Japanese-American Internment Camps 75 Years Later

Sep 1, 2017

Heart Mountain Relocation Center, Heart Mountain, Wyoming, 1943. A boy scout carries the flag at a parade. Kodachrome slide shot by Bill Manbo, a prisoner.
Credit Takao Bill Manbo / Courtesy of Eric Muller at Scapegoat Cities

Seventy-five years ago the U.S. government relocated more than 100,000 Japanese-Americans into internment camps following the attacks on Pearl Harbor. Parents were separated from their children, and many individuals were forced to give up their property.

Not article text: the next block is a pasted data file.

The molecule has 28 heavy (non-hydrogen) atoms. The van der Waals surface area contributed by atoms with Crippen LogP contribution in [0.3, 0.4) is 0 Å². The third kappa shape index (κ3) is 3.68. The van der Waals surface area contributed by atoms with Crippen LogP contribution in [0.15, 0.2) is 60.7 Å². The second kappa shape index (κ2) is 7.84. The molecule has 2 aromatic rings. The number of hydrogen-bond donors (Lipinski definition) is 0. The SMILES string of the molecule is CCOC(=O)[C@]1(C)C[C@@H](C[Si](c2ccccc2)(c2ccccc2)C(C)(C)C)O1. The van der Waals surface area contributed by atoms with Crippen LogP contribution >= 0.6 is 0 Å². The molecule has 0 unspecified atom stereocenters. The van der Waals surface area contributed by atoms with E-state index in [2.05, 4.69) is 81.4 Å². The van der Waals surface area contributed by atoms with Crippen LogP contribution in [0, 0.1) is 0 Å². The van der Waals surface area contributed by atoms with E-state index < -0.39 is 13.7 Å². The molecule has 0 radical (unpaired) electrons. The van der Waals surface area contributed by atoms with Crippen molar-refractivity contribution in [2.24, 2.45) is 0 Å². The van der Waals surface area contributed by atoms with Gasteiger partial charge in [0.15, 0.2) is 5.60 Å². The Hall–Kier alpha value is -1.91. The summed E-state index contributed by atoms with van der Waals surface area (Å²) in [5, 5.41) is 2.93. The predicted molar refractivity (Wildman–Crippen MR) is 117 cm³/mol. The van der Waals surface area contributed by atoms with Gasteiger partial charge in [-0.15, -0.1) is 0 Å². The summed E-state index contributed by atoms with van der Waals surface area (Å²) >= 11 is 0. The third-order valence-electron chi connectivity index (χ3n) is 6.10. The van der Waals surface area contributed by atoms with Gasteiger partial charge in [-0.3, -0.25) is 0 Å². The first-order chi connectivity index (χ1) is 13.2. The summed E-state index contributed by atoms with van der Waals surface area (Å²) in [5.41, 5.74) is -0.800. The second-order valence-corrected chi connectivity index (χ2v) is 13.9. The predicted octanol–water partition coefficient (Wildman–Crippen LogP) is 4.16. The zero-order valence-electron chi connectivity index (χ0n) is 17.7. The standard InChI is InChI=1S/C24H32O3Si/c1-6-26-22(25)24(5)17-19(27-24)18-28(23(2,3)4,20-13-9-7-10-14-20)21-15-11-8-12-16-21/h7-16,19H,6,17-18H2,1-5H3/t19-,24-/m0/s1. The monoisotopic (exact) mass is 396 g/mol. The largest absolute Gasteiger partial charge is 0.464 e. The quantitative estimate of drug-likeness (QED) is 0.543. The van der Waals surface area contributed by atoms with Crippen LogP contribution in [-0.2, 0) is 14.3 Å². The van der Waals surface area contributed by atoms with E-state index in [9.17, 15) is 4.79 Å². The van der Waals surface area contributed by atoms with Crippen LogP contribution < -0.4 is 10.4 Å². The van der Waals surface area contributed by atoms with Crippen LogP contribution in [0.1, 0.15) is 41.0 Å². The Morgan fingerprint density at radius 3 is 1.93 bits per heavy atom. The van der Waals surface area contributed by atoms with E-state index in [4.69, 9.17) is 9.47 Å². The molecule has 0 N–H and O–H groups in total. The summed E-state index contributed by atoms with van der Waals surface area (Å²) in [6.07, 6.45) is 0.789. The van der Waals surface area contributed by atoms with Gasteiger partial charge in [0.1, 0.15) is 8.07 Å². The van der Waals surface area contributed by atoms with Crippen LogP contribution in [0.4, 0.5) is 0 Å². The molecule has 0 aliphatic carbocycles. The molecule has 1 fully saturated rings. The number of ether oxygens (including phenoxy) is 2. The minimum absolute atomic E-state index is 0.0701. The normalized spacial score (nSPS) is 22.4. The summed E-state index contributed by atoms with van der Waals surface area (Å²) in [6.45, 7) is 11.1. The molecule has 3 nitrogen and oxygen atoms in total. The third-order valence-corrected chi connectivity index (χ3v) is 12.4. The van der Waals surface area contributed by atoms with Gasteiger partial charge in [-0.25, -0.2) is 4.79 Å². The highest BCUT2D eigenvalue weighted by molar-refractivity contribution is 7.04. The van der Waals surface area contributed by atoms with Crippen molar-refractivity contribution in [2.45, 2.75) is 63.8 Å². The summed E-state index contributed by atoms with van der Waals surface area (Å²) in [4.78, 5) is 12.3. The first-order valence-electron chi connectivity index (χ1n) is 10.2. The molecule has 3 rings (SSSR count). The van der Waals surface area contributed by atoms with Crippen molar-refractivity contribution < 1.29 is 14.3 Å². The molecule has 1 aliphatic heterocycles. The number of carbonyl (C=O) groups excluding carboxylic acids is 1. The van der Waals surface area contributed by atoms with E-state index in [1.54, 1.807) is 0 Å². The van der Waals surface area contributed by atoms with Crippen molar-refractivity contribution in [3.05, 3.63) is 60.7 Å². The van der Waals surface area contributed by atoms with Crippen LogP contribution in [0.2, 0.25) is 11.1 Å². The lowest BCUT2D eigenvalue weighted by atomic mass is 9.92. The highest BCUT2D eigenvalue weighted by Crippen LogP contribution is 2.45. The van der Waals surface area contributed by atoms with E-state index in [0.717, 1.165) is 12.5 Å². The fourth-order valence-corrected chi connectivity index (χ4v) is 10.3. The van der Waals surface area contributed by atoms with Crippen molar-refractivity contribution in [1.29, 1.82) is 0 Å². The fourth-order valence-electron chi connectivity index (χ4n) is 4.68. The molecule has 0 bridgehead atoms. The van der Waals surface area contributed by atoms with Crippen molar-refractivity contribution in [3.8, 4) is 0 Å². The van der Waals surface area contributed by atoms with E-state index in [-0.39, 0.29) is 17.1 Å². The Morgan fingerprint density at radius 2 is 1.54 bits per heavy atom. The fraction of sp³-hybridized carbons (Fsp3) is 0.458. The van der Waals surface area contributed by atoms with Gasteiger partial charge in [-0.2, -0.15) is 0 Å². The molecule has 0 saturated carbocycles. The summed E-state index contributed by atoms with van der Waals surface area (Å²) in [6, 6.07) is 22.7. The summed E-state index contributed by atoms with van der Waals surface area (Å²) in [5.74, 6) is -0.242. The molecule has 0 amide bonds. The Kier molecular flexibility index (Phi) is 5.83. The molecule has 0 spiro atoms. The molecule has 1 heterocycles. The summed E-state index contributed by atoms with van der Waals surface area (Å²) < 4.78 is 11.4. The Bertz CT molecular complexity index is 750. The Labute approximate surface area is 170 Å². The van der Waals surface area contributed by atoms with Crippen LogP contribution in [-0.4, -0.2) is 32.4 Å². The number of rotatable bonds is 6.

In his forthcoming podcast Scapegoat Cities,” Eric Muller showcases stories about people whose lives were disrupted by the federal government’s discriminatory policies. Those include the story of a man who mysteriously disappeared from a camp in southern Arizona and an internee who bravely volunteered for the U.S. Army in 1943, among others.

Host Frank Stasio talks with Eric Muller, Dan K. Moore distinguished professor of law in jurisprudence and ethics at the UNC School of Law, about the podcast “Scapegoat Cities.”